Horse Scam...

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Don't you just hate it when you play by all the rules.  You do everything right but in the end you wind up getting screwed anyway.  The following is a true story.  I know it's true because it happened to a friend of mine here in Costa Rica. 

Only the names and locations were changed so as to prevent any future embarrassment being foist upon this poor innocent soul.

My friend and neighbor Wilbur, was an avid  enthusiast of the equestrian lifestyle back in the United States.  When Wilbur came to Costa Rica several years ago, he had this burning desire to get back on the saddle.  After several years of satisfying his equestrian urges renting his ride by the hour, Wilbur decided to pony up the bucks and finally buy a horse.

After much looking around, the stable trainer where Wilbur rents his horses told him of this two year old filly that was for sale.  Wilbur was so excited.  The trainer told him the horse was only $600, in perfect health and was available immediately.  Wilbur was about to make the huge leap from horse renter to horse owner.


Six hundred dollars seemed like a fair price for this horse.  No more renting,  Now Wilbur would become the proud owner of this equine bundle of joy and be able to ride whenever he feels the urge. 

Wilbur made an appointment to meet trainer, Pedro Ladron, to consummate the deal that next afternoon.  Wilbur and Seņor Ladron met at the stables and sealed the deal.  With cash in hand, Wilbur gave Ladron $600 in Costa Rican currency.   In turn, Ladron handed Wilbur a signed Bill of Sale.  Wilbur decided to call this beautiful young filly Seņorita Edwina.

Wilbur was one happy dude.  Two or three times each week, he would drive out to the stables to visit Seņorita Edwina.  There, he would lovingly brush and groom her and take her out for robust exercise rides.  Wilbur and Seņorita Edwina were quickly bonding.  They seemed like a perfect match.

Then one day Wilbur received a phone call from the new stable manager saying that  Seņorita Edwina's "owner" was coming by the stable to take possession of  Seņorita Edwina!  What the hell was going on?  Wilbur was the owner!  He had the signed Bill of Sale to prove it.  Something was horribly wrong and Wilbur needed to get to the bottom of it.

Little did anyone know, Pedro Ladron was not the owner of the horse but was acting as an agent for the seller.  The seller wanted $500 and told Ladron that he could have anything over that number.   Now with $600 cash in hand, Ladron took the money and ran, never giving the $500 to the real owner of the horse.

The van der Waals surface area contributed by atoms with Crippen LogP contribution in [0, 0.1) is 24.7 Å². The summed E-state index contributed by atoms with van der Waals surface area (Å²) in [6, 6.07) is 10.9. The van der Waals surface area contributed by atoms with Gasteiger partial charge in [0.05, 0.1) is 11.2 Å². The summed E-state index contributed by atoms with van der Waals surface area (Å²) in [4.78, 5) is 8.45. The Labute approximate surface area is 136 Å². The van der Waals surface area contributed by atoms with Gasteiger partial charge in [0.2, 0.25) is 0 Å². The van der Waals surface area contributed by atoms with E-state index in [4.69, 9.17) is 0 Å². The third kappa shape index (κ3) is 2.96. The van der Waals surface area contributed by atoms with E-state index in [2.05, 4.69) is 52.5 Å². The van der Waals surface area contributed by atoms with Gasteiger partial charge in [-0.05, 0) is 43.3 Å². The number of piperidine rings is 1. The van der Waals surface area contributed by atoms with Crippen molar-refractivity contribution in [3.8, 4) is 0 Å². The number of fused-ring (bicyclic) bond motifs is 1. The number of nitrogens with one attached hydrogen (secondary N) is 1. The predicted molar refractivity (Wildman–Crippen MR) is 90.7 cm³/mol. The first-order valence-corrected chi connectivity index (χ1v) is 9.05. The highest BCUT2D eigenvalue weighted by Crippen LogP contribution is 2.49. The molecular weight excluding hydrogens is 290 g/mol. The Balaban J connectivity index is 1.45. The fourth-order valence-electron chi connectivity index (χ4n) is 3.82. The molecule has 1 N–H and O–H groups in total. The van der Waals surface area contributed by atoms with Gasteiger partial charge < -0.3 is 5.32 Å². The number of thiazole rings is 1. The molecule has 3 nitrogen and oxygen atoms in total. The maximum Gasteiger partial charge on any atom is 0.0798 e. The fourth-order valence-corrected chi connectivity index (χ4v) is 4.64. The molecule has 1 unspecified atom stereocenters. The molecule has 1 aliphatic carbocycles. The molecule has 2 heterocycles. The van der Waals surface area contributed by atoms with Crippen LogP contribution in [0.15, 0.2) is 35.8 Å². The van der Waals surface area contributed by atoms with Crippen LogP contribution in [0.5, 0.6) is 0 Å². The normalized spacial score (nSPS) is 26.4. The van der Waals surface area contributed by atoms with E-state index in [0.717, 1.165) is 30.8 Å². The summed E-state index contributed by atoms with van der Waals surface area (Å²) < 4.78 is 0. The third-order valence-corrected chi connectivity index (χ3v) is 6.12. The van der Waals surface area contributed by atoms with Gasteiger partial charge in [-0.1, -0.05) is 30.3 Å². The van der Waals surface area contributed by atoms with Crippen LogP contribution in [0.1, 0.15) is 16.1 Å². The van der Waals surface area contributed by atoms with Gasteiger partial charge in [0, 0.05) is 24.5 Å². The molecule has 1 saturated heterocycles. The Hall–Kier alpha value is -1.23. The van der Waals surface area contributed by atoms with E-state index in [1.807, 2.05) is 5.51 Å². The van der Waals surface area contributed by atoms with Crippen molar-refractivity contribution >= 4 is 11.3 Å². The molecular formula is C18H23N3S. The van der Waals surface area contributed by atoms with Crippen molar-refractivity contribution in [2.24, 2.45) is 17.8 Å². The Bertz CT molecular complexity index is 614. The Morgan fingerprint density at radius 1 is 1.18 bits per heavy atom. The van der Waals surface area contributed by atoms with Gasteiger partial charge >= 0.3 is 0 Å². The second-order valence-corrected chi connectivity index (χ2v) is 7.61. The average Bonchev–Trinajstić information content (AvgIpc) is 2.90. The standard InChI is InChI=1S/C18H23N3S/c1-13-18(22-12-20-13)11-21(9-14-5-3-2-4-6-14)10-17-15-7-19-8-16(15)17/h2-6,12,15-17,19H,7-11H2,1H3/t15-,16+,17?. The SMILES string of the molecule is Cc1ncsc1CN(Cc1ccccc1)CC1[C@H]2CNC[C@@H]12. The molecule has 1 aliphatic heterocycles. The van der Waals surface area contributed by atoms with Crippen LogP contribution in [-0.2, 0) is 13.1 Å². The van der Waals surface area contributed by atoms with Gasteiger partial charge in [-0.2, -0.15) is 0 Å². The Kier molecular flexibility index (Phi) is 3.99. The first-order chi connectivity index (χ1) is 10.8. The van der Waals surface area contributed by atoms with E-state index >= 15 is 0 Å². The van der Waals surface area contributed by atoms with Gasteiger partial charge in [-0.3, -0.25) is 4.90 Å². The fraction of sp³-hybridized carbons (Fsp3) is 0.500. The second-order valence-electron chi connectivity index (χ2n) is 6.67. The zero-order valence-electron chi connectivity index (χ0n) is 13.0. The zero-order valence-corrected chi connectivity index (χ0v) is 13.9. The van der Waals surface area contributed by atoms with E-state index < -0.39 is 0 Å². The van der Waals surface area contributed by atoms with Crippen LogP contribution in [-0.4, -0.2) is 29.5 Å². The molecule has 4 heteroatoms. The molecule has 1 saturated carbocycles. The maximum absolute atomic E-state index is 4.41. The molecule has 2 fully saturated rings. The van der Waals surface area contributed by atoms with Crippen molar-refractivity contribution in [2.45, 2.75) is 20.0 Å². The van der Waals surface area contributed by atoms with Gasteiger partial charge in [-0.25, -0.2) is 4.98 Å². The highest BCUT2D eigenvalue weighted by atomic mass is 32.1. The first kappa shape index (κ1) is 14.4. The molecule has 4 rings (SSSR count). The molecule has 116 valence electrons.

Ladron was a thieving, low life, scum sucking pig.  Wilbur was screwed.  The owner wanted his money or he was going to take back the horse. 

Under Costa Rican law, Wilbur had few options.  He could pay for the horse a second time and then file a criminal report (denuncia) with the local cops or just forget the whole thing and go back to renting.  Wilbur decided to suck it up and pay for the horse a second time.

The point of this story is TRUST BUT VERIFY.  Wilbur had made a few mistakes through this transaction.  He thought with his heart and NOT with his head.  He assumed Ladron was the owner of the horse.  Had Wilbur been more diligent in the buying process, he might not be out all that money.  Live and learn, I guess. 

We all know that hind sight is 20/20 but in light of what happened to Wilbur, it would behoove all of us to be more diligent when conducting business in Costa Rica. 

Whether you are buying a horse or anything of value, here are a few tips that will keep you out of trouble:

  • Make sure you know who the owner is.

  • Negotiate directly with the owner, not a third party.

  • Pay the owner directly in cash or electronic transfer

  • Make sure you receive a signed Bill of Sale from the owner and not a third party agent

Wilbur is a hell of a lot smarter now and (in this writer's opinion) won't make this same mistake again.  In the end, it really does not matter whether or not you are buying a horse, a guitar or a valuable painting, the rules are all the same.  Assume the other person is out to screw you.  Do your research, get references and then you will be much better prepared.



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